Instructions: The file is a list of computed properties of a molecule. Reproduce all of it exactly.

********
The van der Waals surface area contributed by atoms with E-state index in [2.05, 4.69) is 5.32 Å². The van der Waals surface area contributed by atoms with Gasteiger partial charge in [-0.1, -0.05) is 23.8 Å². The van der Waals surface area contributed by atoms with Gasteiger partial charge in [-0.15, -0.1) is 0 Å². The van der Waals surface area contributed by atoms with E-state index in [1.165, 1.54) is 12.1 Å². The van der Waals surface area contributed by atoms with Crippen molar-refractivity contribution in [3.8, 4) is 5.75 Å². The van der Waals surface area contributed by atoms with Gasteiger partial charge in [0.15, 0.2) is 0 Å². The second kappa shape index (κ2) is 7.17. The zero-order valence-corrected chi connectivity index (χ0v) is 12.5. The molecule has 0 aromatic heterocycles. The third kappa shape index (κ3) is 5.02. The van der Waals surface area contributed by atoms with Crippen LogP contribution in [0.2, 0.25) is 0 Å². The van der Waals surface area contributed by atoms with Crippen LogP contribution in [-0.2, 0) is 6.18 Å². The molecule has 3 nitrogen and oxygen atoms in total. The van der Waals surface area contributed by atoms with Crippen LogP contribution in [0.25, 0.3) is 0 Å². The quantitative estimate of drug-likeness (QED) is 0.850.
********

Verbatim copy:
The van der Waals surface area contributed by atoms with E-state index in [2.05, 4.69) is 5.32 Å². The van der Waals surface area contributed by atoms with Gasteiger partial charge in [-0.1, -0.05) is 23.8 Å². The van der Waals surface area contributed by atoms with Gasteiger partial charge in [-0.15, -0.1) is 0 Å². The van der Waals surface area contributed by atoms with E-state index in [1.165, 1.54) is 12.1 Å². The van der Waals surface area contributed by atoms with Crippen molar-refractivity contribution in [3.8, 4) is 5.75 Å². The van der Waals surface area contributed by atoms with Gasteiger partial charge in [0.15, 0.2) is 0 Å². The second kappa shape index (κ2) is 7.17. The zero-order valence-corrected chi connectivity index (χ0v) is 12.5. The molecule has 0 aromatic heterocycles. The third kappa shape index (κ3) is 5.02. The van der Waals surface area contributed by atoms with Crippen LogP contribution in [0.2, 0.25) is 0 Å². The van der Waals surface area contributed by atoms with Crippen LogP contribution in [-0.2, 0) is 6.18 Å². The molecule has 3 nitrogen and oxygen atoms in total. The van der Waals surface area contributed by atoms with Crippen LogP contribution in [0.25, 0.3) is 0 Å². The quantitative estimate of drug-likeness (QED) is 0.850.